Tell The History Of Now
The Cavalier Daily
Serving the University community since 1890

Fossil freedom

Students interested in divestment from fossil-fuel companies should look to 350 UVa

At U.Va., many students are concerned about sustainability and creating a green community. But an issue that has not yet been addressed in this sphere has recently come to my attention through the new, blossoming group 350 UVa. 350 UVa is trying to start a fossil-free campaign by encouraging divestment.

U.Va., along with hundreds of other colleges, is receiving an endowment every year, made up of donations from alumni and supporters of the University of Virginia. In order to maximize this money, a company, the University of Virginia Investment Management Company (UVIMCO), hired by U.Va. is investing the money in many different companies in order to gain a large return on investment. This campaign is concerned with the fact that some of these companies unfortunately include huge fossil-fuel corporations. These big corporations are so focused on the importance of their short term profit that they are unconcerned with the fact that they are releasing CO2 into the atmosphere and speeding up the process of climate change, and generally not respecting the environment. The national campaign focuses on the top 200 oil and gas companies that are doing the most damage.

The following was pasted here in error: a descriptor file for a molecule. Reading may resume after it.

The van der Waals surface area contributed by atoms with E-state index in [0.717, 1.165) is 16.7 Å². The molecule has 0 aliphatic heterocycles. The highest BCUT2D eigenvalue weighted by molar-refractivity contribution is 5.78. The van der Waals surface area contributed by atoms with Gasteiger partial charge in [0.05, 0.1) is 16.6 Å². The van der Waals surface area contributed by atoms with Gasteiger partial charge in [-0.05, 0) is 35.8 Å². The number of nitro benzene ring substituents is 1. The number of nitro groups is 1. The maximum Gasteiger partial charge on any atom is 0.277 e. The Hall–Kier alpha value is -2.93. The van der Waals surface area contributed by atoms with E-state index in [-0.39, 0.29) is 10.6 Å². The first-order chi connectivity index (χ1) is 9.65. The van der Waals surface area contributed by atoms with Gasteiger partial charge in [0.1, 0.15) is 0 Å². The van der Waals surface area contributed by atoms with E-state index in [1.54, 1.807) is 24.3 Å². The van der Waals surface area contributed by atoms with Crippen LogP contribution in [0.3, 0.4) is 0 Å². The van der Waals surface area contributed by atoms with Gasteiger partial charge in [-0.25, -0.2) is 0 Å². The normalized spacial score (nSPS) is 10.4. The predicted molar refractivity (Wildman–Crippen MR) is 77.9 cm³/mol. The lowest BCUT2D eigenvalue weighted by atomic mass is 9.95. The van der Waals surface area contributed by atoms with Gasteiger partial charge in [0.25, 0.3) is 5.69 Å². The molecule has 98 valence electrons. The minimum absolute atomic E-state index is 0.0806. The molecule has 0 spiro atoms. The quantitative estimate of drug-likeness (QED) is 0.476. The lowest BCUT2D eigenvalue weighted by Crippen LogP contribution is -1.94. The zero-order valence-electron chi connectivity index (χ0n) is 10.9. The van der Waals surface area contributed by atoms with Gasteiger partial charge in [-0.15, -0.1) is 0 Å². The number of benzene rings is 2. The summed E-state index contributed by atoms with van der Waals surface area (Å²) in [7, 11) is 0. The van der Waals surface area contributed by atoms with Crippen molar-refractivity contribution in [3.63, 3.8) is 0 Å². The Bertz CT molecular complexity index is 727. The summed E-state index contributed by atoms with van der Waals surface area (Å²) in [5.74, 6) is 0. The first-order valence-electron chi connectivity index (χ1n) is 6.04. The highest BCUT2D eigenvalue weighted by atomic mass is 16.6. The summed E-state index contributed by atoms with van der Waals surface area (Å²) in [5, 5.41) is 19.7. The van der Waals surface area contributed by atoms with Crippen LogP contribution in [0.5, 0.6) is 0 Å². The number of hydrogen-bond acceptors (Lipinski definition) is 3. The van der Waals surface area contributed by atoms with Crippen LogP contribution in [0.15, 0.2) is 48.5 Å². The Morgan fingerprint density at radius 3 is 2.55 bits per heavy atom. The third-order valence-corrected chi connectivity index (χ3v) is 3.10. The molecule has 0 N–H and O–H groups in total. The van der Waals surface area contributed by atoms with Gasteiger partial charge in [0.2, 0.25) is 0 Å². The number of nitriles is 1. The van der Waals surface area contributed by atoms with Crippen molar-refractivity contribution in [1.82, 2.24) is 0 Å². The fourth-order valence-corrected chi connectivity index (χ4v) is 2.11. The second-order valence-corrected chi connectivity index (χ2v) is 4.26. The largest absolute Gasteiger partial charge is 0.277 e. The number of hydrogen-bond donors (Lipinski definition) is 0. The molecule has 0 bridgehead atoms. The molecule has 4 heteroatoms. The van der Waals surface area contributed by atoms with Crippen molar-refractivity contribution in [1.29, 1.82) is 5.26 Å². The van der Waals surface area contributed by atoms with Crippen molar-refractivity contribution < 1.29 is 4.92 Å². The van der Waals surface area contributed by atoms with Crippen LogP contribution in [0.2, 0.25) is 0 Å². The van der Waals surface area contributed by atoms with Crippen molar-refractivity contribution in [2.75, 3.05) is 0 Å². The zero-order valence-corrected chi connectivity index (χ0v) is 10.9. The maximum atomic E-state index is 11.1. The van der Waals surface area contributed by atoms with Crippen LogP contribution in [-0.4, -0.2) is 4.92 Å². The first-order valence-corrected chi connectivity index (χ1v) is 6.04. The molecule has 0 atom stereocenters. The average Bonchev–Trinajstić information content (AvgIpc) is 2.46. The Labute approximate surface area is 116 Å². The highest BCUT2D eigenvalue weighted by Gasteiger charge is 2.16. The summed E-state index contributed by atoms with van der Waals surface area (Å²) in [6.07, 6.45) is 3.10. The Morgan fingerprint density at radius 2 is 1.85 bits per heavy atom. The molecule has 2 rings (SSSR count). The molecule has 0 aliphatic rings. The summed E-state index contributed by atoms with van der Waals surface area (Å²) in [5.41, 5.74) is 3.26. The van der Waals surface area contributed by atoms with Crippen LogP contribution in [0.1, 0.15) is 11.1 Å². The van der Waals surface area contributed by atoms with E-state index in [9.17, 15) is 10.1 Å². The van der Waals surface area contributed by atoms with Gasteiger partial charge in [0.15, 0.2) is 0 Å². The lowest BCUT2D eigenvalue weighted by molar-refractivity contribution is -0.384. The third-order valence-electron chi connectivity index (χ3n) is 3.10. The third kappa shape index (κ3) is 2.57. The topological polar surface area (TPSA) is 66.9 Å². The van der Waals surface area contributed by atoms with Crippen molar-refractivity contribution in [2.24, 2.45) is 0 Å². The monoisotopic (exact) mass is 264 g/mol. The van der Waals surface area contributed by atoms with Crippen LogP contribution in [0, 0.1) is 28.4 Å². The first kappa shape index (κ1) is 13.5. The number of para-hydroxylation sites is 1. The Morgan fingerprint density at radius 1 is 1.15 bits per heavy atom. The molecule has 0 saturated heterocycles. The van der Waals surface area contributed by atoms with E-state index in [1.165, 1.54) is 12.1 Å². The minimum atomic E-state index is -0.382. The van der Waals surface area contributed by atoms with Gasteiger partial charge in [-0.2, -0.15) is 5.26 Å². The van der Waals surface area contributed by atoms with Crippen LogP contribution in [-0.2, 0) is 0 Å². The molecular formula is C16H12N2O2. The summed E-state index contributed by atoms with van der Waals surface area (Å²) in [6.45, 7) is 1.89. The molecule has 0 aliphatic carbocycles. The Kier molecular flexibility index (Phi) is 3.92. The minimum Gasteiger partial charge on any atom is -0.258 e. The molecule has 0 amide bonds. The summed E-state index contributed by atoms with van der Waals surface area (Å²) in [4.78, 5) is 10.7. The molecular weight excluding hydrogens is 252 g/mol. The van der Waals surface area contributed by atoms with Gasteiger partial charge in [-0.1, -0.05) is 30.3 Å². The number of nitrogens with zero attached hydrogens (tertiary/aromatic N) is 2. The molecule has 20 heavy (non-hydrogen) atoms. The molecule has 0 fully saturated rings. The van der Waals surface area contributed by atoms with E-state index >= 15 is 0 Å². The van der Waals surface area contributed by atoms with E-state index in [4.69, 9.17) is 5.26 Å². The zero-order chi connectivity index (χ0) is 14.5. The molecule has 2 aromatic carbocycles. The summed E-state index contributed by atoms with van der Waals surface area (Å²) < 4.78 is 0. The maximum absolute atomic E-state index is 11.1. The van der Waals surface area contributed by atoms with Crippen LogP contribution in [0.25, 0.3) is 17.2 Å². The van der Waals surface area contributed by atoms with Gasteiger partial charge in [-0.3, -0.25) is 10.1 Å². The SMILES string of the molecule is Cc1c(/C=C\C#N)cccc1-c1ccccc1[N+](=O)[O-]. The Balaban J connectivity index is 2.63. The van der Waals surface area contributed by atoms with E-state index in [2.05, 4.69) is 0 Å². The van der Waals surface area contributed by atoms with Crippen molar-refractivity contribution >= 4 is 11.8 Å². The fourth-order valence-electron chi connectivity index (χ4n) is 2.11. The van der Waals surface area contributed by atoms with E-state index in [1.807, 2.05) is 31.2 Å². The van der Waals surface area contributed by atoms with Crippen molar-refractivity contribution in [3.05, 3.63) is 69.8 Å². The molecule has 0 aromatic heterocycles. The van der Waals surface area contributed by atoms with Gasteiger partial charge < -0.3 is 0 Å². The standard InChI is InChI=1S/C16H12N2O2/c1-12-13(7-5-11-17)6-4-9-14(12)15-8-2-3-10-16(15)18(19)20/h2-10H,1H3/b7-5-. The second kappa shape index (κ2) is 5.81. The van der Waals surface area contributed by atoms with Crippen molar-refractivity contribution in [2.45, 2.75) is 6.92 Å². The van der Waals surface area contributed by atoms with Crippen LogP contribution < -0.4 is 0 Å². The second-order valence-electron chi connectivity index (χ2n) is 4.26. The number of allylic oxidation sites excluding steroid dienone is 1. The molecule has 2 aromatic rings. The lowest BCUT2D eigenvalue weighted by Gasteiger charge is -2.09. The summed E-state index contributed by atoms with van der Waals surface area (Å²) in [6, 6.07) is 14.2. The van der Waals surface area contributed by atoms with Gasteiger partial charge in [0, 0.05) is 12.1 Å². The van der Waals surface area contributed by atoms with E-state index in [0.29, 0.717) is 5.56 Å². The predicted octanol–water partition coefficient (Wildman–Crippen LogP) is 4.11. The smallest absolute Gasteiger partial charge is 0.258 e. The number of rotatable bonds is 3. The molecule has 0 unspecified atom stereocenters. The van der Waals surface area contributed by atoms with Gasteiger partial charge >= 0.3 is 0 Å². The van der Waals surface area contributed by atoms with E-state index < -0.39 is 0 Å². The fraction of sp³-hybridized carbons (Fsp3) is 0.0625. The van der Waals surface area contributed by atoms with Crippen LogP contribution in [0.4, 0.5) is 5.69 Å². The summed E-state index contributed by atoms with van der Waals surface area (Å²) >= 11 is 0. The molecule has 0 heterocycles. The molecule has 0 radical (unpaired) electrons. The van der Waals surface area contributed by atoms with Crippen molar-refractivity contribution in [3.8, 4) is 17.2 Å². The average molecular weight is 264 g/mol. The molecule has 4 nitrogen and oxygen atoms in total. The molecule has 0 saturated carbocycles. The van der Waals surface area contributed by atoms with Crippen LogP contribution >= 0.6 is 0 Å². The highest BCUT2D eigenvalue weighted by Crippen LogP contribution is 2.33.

Divestment means, first, eliminating U.Va.’s investments and ties to these corporations in order to start a movement against these immoral corporate actions, and furthermore reinvesting in responsible companies, such as local sustainable farms or wind and solar power. University divestment works — it helped immensely in the anti-apartheid movement by pressuring the U.S. government to divest from South Africa. The hope is that by divesting, companies’ costs increase which makes it more difficult for them to operate with impunity. But this is not the only reason to divest: five university communities have already divested, and hundreds more are working to do the same. By joining the movement, U.Va. can be part of the catalyst for the greater movement across the country. It is extremely important to have a broad understanding of how our community can affect the entire world.

I know that I am going to join in the effort, and I wanted to make it clear to the students that this is an important, historic effort to be a part of. Here at U.Va., students have power. Their voices are heard daily and can make change happen. So I encourage all the students at U.Va. to stand for change in this circumstance. To get involved in 350, email 350@virginia.edu , search and become a fan of 350 UVa on Facebook, or visit gofossilfree.org.

Jackie Morrogh is a first-year College student.

Comments